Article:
SAVI SCOUT, a new device that helps with breast cancer treatment, was added to treatment options at Chesapeake Regional Healthcare this past July.

Lenore Schneider went for a routine mammogram in August. But the 86-year-old’s results were anything but routine. The Great Bridge resident learned she had breast cancer. “I had no idea that I had it, and I would have really been in trouble if I hadn’t gotten the mammogram when I did,” she said. “I didn’t have any lumps in my breasts, and I was surprised when they told me.”

 Schneider had a lumpectomy, which is removal of some breast tissue surrounding the tumor, instead of a total removal of the breast or mastectomy. More than 2.8 million women in the U.S. need surgery every year to remove cancerous growths from their breasts.

Schneider was one of the lucky ones. Her treatment allowed the less complicated lumpectomy because of early detection. And she had the procedure done with the SAVI SCOUT, a new technology that helps make partial removal of the breast easier.

Chesapeake Regional Healthcare, where she had her surgery, brought the SAVI SCOUT on board in July of this year. It is the first medical center in the region to use the device.

Dr. Antonio Ruiz, medical director of The Breast Center at Chesapeake Regional Healthcare, was introduced to the SAVI SCOUT a couple of years ago while attending a conference. “I’m a member of a small group of breast surgeons, and we try to stay up with any new cutting-edge technology that helps our patients,” he said. “The SCOUT was still in the research phase a couple of years ago, but I asked the company to stay in touch and they did.”

“When it was ready for the market, we thought it was something that would be beneficial to both our patients and our staff,” Ruiz added.

With approval from the U.S. Food and Drug Administration, the device, from Cianna Medical, based in Aliso Viejo, California, is currently in use in more than 50 medical centers across the country.

It’s described as a breast lesion localization tool that uses non-radioactive micro-impulse radar to localize and direct the removal of tumors that can’t be felt. It helps with accuracy of the tissue location and reportedly lessens the chances of repeat surgery from not having all cancer cells removed. The SAVI SCOUT was recently awarded the 2016 Scientific Impact Award at this year’s American Society of Breast Surgeons annual meeting.

“The SCOUT replaces the wire needle localization, where a patient has wires inserted into the breast to locate the tissue for removal,” Ruiz said. “The wire localization is a separate procedure from the surgery usually done the day of the scheduled lumpectomy.”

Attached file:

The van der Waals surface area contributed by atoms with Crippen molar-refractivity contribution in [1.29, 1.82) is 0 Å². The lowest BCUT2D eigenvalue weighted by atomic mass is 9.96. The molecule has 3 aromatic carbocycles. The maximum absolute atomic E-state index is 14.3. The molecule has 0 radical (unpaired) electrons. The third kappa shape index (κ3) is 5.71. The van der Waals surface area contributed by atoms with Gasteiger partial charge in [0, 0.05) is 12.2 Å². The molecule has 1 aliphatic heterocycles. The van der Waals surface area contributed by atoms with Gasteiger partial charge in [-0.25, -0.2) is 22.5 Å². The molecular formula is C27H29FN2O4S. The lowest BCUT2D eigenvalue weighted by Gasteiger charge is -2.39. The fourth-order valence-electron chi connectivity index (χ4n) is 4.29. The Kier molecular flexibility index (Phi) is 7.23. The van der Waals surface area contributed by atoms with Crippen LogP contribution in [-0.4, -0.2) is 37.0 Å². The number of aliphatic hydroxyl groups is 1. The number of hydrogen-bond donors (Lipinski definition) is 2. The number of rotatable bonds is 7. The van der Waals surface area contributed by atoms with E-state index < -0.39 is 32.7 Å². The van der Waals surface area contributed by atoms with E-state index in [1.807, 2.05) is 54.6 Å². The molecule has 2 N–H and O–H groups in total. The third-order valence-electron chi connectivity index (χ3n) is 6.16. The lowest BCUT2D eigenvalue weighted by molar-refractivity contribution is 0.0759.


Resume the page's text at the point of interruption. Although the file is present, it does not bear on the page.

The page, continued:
The SCOUT uses a reflector instead of wires and is placed in the breast up to seven days before surgery, and it’s painless, according to Ruiz. “The locator finds the reflector and emits signals that indicate where the tissue is that needs removal,” he said.

Meg Schrader, breast nurse navigator at Chesapeake Regional Healthcare, sees the SAVI SCOUT as another way to ease the stress of decision-making for patients with a cancer diagnosis. “There’s a lot of decision points after a patient receives a cancer diagnosis,” she said. “If it’s determined that a lumpectomy is to be done, this device takes a lot of time out of what we used to do by inserting the wires.”

Schrader understands all too well. She is an 11-year breast cancer survivor who underwent a mastectomy. “Anything we can do to make things easier for our patients is so important,” she said. “I’ve seen nothing but good things like less time involved, less pain without the wires and less stress by using the SAVI SCOUT.”

And while SAVI SCOUT is helping many, it doesn’t help all. “Of course there are some exceptions,” Ruiz said. “It doesn’t help with mastectomies or if a patient needs more than one reflector inserted for a procedure.”

“The SAVI SCOUT won’t let you work with more than one reflector at a time so we would have to use wires for that,” he added. “But, we’re able to schedule our surgeries quicker and more efficiently now.”

Schneider said she is happy with how her surgery went. “I just know they inserted some sort of chip that pinpointed exactly where they needed to go,” she said. “It was all done in a day; I didn’t even stay overnight.”

“My sister, who lives in Kentucky, had the same procedure except she had wires and said she actually got sick,” Schneider added. “I was anxious to get mine over with but that chip (reflector) turned out to be such a blessing.”

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